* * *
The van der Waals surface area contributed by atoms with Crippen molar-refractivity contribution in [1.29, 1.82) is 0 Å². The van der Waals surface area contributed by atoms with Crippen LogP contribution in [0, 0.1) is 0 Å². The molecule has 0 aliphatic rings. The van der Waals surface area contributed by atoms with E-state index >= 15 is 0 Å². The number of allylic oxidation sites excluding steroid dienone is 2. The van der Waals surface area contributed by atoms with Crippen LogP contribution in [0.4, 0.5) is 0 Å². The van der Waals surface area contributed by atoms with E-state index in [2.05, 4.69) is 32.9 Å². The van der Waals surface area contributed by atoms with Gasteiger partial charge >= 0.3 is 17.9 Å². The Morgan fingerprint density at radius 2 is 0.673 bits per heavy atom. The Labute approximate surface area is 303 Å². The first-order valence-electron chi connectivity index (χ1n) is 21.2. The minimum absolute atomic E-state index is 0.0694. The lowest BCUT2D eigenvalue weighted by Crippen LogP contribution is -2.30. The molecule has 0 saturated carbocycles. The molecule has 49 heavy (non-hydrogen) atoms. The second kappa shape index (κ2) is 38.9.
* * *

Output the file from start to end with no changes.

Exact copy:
The van der Waals surface area contributed by atoms with Crippen molar-refractivity contribution in [1.29, 1.82) is 0 Å². The van der Waals surface area contributed by atoms with Crippen LogP contribution in [0, 0.1) is 0 Å². The molecule has 0 aliphatic rings. The van der Waals surface area contributed by atoms with E-state index >= 15 is 0 Å². The number of allylic oxidation sites excluding steroid dienone is 2. The van der Waals surface area contributed by atoms with Crippen LogP contribution in [0.4, 0.5) is 0 Å². The van der Waals surface area contributed by atoms with E-state index in [2.05, 4.69) is 32.9 Å². The van der Waals surface area contributed by atoms with Gasteiger partial charge >= 0.3 is 17.9 Å². The Morgan fingerprint density at radius 2 is 0.673 bits per heavy atom. The Labute approximate surface area is 303 Å². The first-order valence-electron chi connectivity index (χ1n) is 21.2. The minimum absolute atomic E-state index is 0.0694. The lowest BCUT2D eigenvalue weighted by Crippen LogP contribution is -2.30. The molecule has 0 saturated carbocycles. The molecule has 49 heavy (non-hydrogen) atoms. The second kappa shape index (κ2) is 38.9.